It’s after Labor Day and, for what seems like the first time Yesler Way was Skid Row, the Mariners are playing relevant baseball. They began Monday night virtually locked up with the Detroit Tigers for the American League’s second wild card berth, and two games behind Oakland for the first berth and its home field advantage.
The arrival of contention, 13 years removed from Seattle’s last playoff appearance (which for those of you who mark time via software, was three years before the launch of Facebook) was worthy of a brief team chat as the Mariners began their most recent road series in Texas.
“I told them, ‘Play your asses off and enjoy the journey,'” manager Lloyd McClendon recalled before Monday’s 4-1 win over Houston at Safeco. “That’s all.”
Robinson Cano, who as a Yankee likely has experienced more playoff games than the rest of the Mariners’ roster combined, was similarly low key.
“It’s too early,” he said. “What have we got — 20 games to go? No need to say anything.”
So for those who may be shocked/dismayed/perplexed by the fact that 15,617 showed up for one of the biggest games in years — Happy Felix Day, no less — feel free to listen to McClendon and Cano: It’s not early, but it’s also not late.
It could be argued, however, that since McClendon and Cano are in their first years in Seattle, they can’t possibly grasp the enormity of the cosmic ache fans have felt in watching season after season die by Memorial Day.
But the counterargument is this: Mediocrity in sports breeds contempt.
After eight losing seasons in the past 10, the bond for many has been broken. In the 2002 heyday, when 23,000 season ticket holders guaranteed a passionate throb every night and helped make sellouts plentiful, the sports populace was fully engaged. You know, like now, when Seahawks fans who didn’t know what a practice squad was two years ago debate the merits of a special-teams gunner from Wossamatta U.
Now, with erosion of the season-ticket base to around 7,000, those who made the often difficult decision to give up season tickets that sometimes take on the feel of a family heirloom, built up some resolve too. They want their decision to mean something, and a way to do that is by sticking with it until given compelling reasons otherwise.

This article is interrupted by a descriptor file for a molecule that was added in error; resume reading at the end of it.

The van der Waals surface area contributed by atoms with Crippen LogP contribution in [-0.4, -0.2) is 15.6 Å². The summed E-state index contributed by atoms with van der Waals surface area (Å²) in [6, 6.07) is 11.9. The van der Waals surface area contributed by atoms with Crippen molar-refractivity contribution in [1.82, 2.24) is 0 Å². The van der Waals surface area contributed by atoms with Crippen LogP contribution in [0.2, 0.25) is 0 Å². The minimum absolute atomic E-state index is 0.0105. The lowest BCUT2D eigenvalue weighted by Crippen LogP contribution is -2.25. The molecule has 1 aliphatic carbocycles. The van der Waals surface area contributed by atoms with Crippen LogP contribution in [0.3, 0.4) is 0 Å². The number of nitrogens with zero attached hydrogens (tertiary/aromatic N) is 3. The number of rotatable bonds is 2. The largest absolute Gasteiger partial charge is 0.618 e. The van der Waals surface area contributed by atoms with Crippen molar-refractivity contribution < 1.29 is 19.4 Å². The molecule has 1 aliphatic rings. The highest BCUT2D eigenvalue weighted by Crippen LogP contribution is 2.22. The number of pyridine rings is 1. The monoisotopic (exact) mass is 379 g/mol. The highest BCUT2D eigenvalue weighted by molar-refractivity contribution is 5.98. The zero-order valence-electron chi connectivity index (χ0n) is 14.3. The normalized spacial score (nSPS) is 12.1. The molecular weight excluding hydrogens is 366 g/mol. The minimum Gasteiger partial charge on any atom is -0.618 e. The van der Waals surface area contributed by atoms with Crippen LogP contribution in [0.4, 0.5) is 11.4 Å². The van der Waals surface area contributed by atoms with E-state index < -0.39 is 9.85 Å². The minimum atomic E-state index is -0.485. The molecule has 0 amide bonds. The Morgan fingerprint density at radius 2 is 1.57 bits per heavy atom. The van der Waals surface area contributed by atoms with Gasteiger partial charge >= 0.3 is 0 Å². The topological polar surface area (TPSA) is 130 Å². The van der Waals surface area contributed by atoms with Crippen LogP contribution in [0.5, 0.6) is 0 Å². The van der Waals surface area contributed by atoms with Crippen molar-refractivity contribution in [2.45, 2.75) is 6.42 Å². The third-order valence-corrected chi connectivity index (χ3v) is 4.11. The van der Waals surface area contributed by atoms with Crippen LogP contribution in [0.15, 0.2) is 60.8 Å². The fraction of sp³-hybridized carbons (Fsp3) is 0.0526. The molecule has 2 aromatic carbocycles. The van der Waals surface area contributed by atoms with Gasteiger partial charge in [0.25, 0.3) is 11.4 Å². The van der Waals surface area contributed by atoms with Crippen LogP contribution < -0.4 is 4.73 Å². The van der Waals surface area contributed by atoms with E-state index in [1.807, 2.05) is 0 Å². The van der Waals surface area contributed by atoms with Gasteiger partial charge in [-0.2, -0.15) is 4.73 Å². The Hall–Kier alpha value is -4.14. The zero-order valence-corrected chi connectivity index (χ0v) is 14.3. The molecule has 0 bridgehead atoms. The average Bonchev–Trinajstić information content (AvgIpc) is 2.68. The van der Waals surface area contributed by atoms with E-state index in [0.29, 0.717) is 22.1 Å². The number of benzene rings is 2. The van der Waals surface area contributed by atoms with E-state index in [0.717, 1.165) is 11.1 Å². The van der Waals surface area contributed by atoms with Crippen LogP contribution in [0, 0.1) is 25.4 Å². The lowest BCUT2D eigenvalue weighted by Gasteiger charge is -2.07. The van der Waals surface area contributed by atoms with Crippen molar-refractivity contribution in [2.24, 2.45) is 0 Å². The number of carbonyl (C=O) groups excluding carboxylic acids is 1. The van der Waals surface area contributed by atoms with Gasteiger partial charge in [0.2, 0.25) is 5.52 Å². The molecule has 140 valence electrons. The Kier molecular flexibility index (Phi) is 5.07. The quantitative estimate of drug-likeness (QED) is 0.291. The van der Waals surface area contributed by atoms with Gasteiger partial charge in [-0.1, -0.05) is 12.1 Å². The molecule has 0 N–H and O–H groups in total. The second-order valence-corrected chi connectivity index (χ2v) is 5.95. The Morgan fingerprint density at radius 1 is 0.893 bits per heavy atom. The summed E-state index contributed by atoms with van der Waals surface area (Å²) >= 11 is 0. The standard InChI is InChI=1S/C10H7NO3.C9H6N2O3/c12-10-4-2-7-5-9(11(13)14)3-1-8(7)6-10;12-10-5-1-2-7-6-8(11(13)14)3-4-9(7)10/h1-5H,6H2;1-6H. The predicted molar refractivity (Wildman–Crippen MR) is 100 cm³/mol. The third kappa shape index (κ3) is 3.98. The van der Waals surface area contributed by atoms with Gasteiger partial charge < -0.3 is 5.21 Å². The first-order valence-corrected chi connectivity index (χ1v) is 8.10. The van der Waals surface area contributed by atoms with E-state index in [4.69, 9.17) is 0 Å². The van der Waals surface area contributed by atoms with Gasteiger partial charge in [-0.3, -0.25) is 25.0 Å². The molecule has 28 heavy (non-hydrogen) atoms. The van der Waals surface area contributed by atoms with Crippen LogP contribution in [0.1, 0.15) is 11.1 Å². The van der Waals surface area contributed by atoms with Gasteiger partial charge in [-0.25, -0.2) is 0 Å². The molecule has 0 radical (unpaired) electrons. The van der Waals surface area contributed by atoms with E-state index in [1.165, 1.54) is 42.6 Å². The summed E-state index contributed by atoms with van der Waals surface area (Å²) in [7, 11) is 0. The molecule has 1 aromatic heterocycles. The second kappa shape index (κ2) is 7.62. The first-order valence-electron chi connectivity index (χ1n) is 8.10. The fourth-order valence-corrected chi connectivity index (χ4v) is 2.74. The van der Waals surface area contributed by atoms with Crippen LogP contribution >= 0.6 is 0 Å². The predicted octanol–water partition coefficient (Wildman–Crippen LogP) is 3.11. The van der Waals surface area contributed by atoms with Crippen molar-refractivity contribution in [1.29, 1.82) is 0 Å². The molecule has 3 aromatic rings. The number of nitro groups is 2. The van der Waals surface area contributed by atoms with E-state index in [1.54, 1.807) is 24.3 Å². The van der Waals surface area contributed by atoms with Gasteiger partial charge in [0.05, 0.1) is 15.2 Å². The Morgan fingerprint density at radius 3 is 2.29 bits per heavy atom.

For them, this season isn’t compelling. Yes, 78-64 is a good record, and baseball writers around the country will tsk-tsk Seattle fans for not showing up to celebrate the achievement. But writers are forever in search of familiar storylines, and the bedraggled outcast coming into the light is one of the most favored September fairy tales.
That doesn’t matter muchg to fans who for years have given money and time to an unrequited passion. They remain pissed off. They see players and managers come and go without apparent plan or accountability, and watch as teams with fewer resources catapult over a wealthy franchise and into the postseason.
The story is well-known locally, so no need for re-hash. Nor do I think I there’s anything special or different about this fan base than, say, Cleveland or Toronto. As did Seattle, those cities led baseball in annual attendance in the 1990s when their parks were new and the teams good. Then came the droughts, and the passions dried up.
To be fair about this one game, it was Monday, it was dreary and it was the Houston Astros, who’ve lost at least 100 games in each of the past three seasons. Plus, there were not one but two NFL Monday Night games on TV. Since the Mariners and MLB no longer are young and handsome in this town, another pretty boy has swooped in to steal sports hearts.
The Mariners actually are up more than 3,000 a game, to 25,251 average crowd (before Monday), 22nd in MLB, an increase in each of the past two years.
Still, it’s incremental. The Mariners have been a bottom-third team in wins and attendance for too long, relative to franchise wealth. The re-embrace is going to take longer.
The Mariners came to life in a season when three American League powerhouses, the Red Sox, Rangers and Yankees, who have won six of the past 10 AL pennants, faded. The Mariners can’t control that; to their credit, they did take advantage.
Nor can the players do anything about franchise history. All they can do is follow McClendon’s instructions: Play their asses off, and enjoy the journey, as they did Monday.
Also: Be patient. The scar tissue is thick.